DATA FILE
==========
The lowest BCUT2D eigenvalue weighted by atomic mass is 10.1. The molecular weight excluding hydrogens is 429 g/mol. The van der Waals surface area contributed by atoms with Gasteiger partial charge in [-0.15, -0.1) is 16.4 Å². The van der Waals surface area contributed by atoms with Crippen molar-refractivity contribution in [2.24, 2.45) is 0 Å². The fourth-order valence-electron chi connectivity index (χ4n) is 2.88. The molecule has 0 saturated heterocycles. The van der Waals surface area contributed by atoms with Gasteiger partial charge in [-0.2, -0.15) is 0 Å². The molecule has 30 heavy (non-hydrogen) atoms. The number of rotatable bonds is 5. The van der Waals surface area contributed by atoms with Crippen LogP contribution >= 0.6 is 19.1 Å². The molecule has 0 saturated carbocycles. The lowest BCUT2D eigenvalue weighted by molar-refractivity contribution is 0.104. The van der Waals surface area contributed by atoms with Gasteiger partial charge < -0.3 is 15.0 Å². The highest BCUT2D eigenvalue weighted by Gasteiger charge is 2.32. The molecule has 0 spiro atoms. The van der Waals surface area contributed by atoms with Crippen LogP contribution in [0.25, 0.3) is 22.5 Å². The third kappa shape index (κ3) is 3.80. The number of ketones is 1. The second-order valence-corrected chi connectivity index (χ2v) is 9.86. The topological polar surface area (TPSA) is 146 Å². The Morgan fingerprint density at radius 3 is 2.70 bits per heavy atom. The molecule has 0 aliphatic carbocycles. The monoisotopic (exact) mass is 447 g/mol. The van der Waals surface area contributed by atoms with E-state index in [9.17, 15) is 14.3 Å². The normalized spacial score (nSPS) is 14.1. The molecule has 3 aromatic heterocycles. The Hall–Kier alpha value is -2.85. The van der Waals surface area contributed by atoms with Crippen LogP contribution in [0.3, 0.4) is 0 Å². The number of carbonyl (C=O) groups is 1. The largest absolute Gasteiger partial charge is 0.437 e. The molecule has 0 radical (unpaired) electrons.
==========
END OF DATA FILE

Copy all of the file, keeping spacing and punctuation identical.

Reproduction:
The lowest BCUT2D eigenvalue weighted by atomic mass is 10.1. The molecular weight excluding hydrogens is 429 g/mol. The van der Waals surface area contributed by atoms with Gasteiger partial charge in [-0.15, -0.1) is 16.4 Å². The van der Waals surface area contributed by atoms with Crippen molar-refractivity contribution in [2.24, 2.45) is 0 Å². The fourth-order valence-electron chi connectivity index (χ4n) is 2.88. The molecule has 0 saturated heterocycles. The van der Waals surface area contributed by atoms with Gasteiger partial charge in [-0.2, -0.15) is 0 Å². The molecule has 30 heavy (non-hydrogen) atoms. The number of rotatable bonds is 5. The van der Waals surface area contributed by atoms with Crippen LogP contribution >= 0.6 is 19.1 Å². The molecule has 0 saturated carbocycles. The lowest BCUT2D eigenvalue weighted by molar-refractivity contribution is 0.104. The van der Waals surface area contributed by atoms with Gasteiger partial charge < -0.3 is 15.0 Å². The highest BCUT2D eigenvalue weighted by Gasteiger charge is 2.32. The molecule has 0 spiro atoms. The van der Waals surface area contributed by atoms with Crippen LogP contribution in [0.25, 0.3) is 22.5 Å². The third kappa shape index (κ3) is 3.80. The number of ketones is 1. The second-order valence-corrected chi connectivity index (χ2v) is 9.86. The topological polar surface area (TPSA) is 146 Å². The Morgan fingerprint density at radius 3 is 2.70 bits per heavy atom. The molecule has 0 aliphatic carbocycles. The monoisotopic (exact) mass is 447 g/mol. The van der Waals surface area contributed by atoms with E-state index in [9.17, 15) is 14.3 Å². The normalized spacial score (nSPS) is 14.1. The molecule has 3 aromatic heterocycles. The Hall–Kier alpha value is -2.85. The van der Waals surface area contributed by atoms with Crippen LogP contribution in [0.3, 0.4) is 0 Å². The number of carbonyl (C=O) groups is 1. The largest absolute Gasteiger partial charge is 0.437 e. The molecule has 0 radical (unpaired) electrons.